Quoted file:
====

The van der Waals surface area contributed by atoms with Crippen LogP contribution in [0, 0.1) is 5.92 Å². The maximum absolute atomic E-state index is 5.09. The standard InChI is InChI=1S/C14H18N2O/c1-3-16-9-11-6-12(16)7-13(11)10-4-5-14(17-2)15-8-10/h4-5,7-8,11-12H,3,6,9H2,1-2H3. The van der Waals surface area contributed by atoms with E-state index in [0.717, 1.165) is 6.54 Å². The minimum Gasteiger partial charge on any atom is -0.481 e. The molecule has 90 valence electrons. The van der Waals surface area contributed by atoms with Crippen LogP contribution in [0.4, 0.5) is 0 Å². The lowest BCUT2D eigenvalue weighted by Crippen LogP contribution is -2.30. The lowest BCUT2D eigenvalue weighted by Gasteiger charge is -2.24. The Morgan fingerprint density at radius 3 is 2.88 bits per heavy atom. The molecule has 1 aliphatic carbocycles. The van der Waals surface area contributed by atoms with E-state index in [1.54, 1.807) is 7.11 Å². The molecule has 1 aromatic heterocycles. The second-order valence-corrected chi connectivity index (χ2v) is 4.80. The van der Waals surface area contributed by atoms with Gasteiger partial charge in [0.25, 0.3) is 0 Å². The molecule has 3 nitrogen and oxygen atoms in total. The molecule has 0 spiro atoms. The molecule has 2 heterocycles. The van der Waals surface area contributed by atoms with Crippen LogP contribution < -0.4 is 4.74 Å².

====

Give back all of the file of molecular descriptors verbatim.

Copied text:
The van der Waals surface area contributed by atoms with Crippen LogP contribution in [0, 0.1) is 5.92 Å². The maximum absolute atomic E-state index is 5.09. The standard InChI is InChI=1S/C14H18N2O/c1-3-16-9-11-6-12(16)7-13(11)10-4-5-14(17-2)15-8-10/h4-5,7-8,11-12H,3,6,9H2,1-2H3. The van der Waals surface area contributed by atoms with E-state index in [0.717, 1.165) is 6.54 Å². The minimum Gasteiger partial charge on any atom is -0.481 e. The molecule has 90 valence electrons. The van der Waals surface area contributed by atoms with Crippen LogP contribution in [0.4, 0.5) is 0 Å². The lowest BCUT2D eigenvalue weighted by Crippen LogP contribution is -2.30. The lowest BCUT2D eigenvalue weighted by Gasteiger charge is -2.24. The Morgan fingerprint density at radius 3 is 2.88 bits per heavy atom. The molecule has 1 aliphatic carbocycles. The van der Waals surface area contributed by atoms with E-state index in [1.54, 1.807) is 7.11 Å². The molecule has 1 aromatic heterocycles. The second-order valence-corrected chi connectivity index (χ2v) is 4.80. The van der Waals surface area contributed by atoms with Gasteiger partial charge in [0.25, 0.3) is 0 Å². The molecule has 3 nitrogen and oxygen atoms in total. The molecule has 0 spiro atoms. The molecule has 2 heterocycles. The van der Waals surface area contributed by atoms with Crippen LogP contribution < -0.4 is 4.74 Å².